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The Supreme Court Overturns the Exclusion of Mexican Americans from Juries
Digital History ID 3706


Date:1954

Annotation: A defendant accused of murder challenged his conviction on the ground that individuals of Mexican descent were excluded from grand and trial juries. The Supreme Court upheld this argument, finding that Mexicans constituted a class distinct from non-Hispanic whites.


Document: The petitioner asserted that exclusion of this class deprived him, as a member of the class, of the equal protection of the laws guaranteed by the Fourteenth Amendment of the Constitution. After a hearing, the trial court denied the motions….

In numerous decisions, this Court has held that it is a denial of the equal protection of the laws to try a defendant of a particular race or color under an indictment issued by a grand jury, or before a petit jury, from which all persons of his race or color have, solely because of that race or color, been excluded by the State, whether acting through its legislature, its courts, or its executive or administrative officers. Although the Court has had little occasion to rule on the question directly, it has been recognized since Strauder v. West Virginia, 100 U.S. 303, that the exclusion of a class of persons from jury service on grounds other than race or color may also deprive a defendant who is a member of that class of the constitutional guarantee of equal protection of the laws….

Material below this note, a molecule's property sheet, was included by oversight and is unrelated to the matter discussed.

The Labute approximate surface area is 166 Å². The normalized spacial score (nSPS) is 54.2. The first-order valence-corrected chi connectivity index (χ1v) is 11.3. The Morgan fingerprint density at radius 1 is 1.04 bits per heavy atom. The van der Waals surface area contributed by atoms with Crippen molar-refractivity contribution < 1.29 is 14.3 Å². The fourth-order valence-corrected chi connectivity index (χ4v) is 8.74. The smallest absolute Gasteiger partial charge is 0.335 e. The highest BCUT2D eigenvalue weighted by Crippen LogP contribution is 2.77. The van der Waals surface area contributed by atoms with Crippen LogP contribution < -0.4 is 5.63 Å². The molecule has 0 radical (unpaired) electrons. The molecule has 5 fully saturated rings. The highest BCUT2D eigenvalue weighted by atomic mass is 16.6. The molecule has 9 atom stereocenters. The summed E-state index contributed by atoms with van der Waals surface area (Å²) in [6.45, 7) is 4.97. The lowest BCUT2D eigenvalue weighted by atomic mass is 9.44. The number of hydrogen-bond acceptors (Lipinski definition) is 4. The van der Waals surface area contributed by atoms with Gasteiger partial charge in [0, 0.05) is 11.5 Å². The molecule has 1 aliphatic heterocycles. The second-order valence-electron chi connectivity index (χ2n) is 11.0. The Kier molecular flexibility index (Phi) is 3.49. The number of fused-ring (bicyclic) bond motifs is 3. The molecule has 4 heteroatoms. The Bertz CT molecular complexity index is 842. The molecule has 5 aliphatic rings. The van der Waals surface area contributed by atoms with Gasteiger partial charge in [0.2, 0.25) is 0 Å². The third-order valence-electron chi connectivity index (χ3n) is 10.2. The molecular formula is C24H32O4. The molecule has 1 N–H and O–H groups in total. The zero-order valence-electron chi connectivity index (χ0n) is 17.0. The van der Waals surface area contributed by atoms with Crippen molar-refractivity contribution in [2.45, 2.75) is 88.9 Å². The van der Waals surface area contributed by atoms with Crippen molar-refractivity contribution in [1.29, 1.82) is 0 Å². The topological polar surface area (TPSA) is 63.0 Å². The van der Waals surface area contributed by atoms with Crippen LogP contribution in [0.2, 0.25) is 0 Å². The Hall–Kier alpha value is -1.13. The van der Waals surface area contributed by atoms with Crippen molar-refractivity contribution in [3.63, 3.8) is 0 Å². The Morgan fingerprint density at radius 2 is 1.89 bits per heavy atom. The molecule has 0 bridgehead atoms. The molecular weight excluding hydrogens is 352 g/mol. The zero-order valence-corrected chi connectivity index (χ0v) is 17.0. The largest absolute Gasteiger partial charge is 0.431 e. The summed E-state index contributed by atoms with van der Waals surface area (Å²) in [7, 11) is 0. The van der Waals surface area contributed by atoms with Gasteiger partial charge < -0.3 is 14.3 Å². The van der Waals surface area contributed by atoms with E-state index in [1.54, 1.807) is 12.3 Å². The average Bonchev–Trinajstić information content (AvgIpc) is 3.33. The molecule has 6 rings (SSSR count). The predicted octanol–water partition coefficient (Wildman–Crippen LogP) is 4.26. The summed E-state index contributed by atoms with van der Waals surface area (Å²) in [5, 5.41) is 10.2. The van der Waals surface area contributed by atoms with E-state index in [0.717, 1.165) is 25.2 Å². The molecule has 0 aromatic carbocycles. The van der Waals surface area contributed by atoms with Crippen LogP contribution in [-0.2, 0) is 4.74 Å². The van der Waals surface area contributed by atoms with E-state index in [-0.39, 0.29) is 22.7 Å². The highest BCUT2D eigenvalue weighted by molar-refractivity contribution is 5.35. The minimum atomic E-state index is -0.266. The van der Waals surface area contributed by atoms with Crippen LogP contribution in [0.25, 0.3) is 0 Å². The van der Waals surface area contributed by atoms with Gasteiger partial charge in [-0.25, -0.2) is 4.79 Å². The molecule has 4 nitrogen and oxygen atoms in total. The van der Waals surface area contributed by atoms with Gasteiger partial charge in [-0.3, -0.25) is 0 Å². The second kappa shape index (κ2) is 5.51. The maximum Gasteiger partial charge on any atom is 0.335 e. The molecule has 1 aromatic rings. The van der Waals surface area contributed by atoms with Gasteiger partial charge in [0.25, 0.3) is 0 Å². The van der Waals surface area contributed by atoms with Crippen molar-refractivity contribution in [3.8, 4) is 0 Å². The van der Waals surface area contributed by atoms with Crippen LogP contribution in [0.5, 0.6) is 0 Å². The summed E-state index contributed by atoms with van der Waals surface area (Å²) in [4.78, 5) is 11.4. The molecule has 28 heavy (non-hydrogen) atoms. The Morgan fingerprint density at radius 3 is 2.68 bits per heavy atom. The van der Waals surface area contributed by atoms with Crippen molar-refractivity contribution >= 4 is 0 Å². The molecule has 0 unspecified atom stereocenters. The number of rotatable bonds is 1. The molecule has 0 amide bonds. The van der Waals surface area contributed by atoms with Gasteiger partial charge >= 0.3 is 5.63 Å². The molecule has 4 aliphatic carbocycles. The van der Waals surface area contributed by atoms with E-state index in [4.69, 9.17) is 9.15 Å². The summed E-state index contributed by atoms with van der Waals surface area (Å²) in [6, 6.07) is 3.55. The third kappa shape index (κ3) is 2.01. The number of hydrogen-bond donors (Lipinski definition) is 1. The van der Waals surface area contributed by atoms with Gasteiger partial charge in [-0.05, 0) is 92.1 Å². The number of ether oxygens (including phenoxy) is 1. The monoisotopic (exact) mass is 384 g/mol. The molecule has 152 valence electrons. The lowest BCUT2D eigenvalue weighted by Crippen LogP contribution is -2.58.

The exclusion of otherwise eligible persons from jury service solely because of their ancestry or national origin is discrimination prohibited by the Fourteenth Amendment. The Texas statute makes no such discrimination, but the petitioner alleges that those administering the law do. The petitioner's initial burden in substantiating his charge of group discrimination was to prove that persons of Mexican descent constitute a separate class in Jackson County, distinct from "whites." One method by which this may be demonstrated is by showing the attitude of the community. Here the testimony of responsible officials and citizens contained the admission that residents of the community distinguished between "white" and "Mexican." The participation of persons of Mexican descent in business and community groups was shown to be slight. Until very recent times, children of Mexican descent were required to attend a segregated school for the first four grades. At least one restaurant in town prominently displayed a sign announcing "No Mexicans Served." On the courthouse grounds at the time of the hearing, there were two men's toilets, one unmarked, and the other marked "Colored Men" and "Hombres Aqui" ("Men Here")….

The petitioner established that 14% of the population of Jackson County were persons with Mexican or Latin-American surnames, and that 11% of the males over 21 bore such names. The County Tax Assessor testified that 6 or 7 percent of the freeholders on the tax rolls of the County were persons of Mexican descent. The State of Texas stipulated that "for the last twenty-five years there is no record of any person with a Mexican or Latin American name having served on a jury commission, grand jury or petit jury in Jackson County."

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